The second Alex Greenwald’s angsty voice joins forces with the catchy chords of Phantom Planet’s “California,” you can sense The O.C.‘s soundtrack is going to be special. The song, which went on to accompany the 2003 drama’s opening credits, first plays a few minutes into the pilot, setting the tone for one of the best TV shows to ever happen to music.
Over the course of its four seasons, The O.C. curated a soundtrack that masterfully emphasized character emotions, gave rise to influential pop culture moments, and immortalized a generation of indie bands. From repeatedly namedropping Death Cab for Cutie and reigniting a love of mix tapes to booking live concerts at the The Bait Shop and being so obsessed with Imogen Heap that Saturday Night Live had to chime in, the series harnessed the power of music in ways no show had before.
Nearly 20 years later, The O.C. soundtrack remains in a class all its own. So to celebrate August 5, the anniversary of the show’s premiere, we looked back at the songs that started it all. From mainstream 2000s hits by The All-American Rejects and Black Eyed Peas to underrated gems by Mazzy Star and Joseph Arthur, here are 11 of The O.C. pilot’s perfect music moments.
“California” (Tchad Blake Remix) – Phantom Planet
Ah, just like Phantom Planet we’re right back where we started from. As noted above, The O.C. pilot sets the soundtrack standards with the 2002 song “California.” It starts to swell after Ryan (Ben McKenzie) gets punched by his mother’s boyfriend and kicked out of the house, rides away on his bike, posts up at a payphone, and calls everyone he knows to find a place to crash. Out of options, he reaches out to his trusty lawyer Sandy Cohen (Peter Gallagher), who picks him up and takes him home for the weekend. As the Cali anthem blares, we see Ryan stare pensively out the passenger window. Shots of waves, beaches, and opening credits carry the car to a gated community, which Sandy enters before driving up to his gorgeous mansion.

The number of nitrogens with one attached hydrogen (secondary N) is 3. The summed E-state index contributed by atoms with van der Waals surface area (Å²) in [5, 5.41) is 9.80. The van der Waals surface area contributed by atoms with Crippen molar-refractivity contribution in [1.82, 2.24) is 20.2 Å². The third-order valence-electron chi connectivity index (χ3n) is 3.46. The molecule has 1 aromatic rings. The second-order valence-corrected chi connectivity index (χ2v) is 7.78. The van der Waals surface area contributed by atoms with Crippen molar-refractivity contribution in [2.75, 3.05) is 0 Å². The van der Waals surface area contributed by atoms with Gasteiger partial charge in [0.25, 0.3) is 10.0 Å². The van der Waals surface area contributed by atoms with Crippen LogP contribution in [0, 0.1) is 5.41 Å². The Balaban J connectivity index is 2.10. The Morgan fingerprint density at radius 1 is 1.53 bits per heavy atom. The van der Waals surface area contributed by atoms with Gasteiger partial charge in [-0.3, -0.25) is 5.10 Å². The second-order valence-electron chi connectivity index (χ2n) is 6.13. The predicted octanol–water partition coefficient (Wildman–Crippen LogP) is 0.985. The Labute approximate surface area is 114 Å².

The song is a quintessential embodiment of The O.C.‘s whole vibe. It simultaneously invigorates and moves people. It gets you excited and nostalgic. And when laid over a montage of show clips and shots of the sunny state, it packs a perfect punch. No doubt about it, “California” is one of the greatest theme songs in TV history.
“Show Me” – Cham Pain
When Sandy goes inside to fill Kirsten (Kelly Rowan) in on their new house guest, Ryan heads to the end of the driveway to smoke and has a meet cute with the Cohen’s neighbor, Marissa (Mischa Barton), who’s waiting at the end of her driveway. This scene births one of The O.C.‘s most memorable exchanges. Marisa asks Ryan, “Who are you?” Cigarette in mouth, he replies, “Whoever you want me to be.” SWOON! After cigarettes and small talk, Marissa’s preppy jock boyfriend Luke (Chris Carmack) rolls up in a menacingly large black truck. It’s hard to hear what he’s blasting, but the fan consensus seems to be Cham Pain’s “Show Me,” a perfect track to tank the flirtatious mood and let everyone know he’s a tough guy.
“Sweet Honey” – Slightly Stoopid
The next morning Ryan and Seth (Adam Brody) have their meet cute. The two hit it off within minutes and after a video game sesh Seth takes Ryan out sailing on his boat, “Summer Breeze.” As Slightly Stoopid’s 2003 song “Sweet Honey” plays and serotonin levels skyrocket, Seth shares his dream of sailing to Tahiti and his massive crush on one of the most popular girls in school, Summer Roberts (Rachel Bilson). The track’s upbeat reggae vibes paint a peaceful version of California — the calm before the chaos — and symbolize the safe, strong foundation of Ryan and Seth’s brotherhood.
“All Around the World” (Punk Debutante) – Cooler Kids
Our next lively music moment takes place at the charity fashion show Marissa invited Ryan to the night they met. Upon entering the fancy soirée, Seth says, “Welcome to the dark side.” Thus begins one of many nights spent reluctantly schmoozing at an O.C. event. When everyone takes their seats and the light dim, Marissa thanks them for coming and the music begins. Summer struts her stuff in a dress that screams 13 Going On 30, she later meets Marissa in the bathroom where they secretly down some alcohol, then Marissa takes the stage looking radiant as ever and flashes Ryan a smile (much to Luke’s dismay). All the while, “All Around The World” is thumping in the background, giving big 2003/Lizzie McGuire Movie energy. The song serves as a fun, delightfully deceptive shroud for the slew of personal problems these characters are keeping secret.
“Swing, Swing” – The All-American Rejects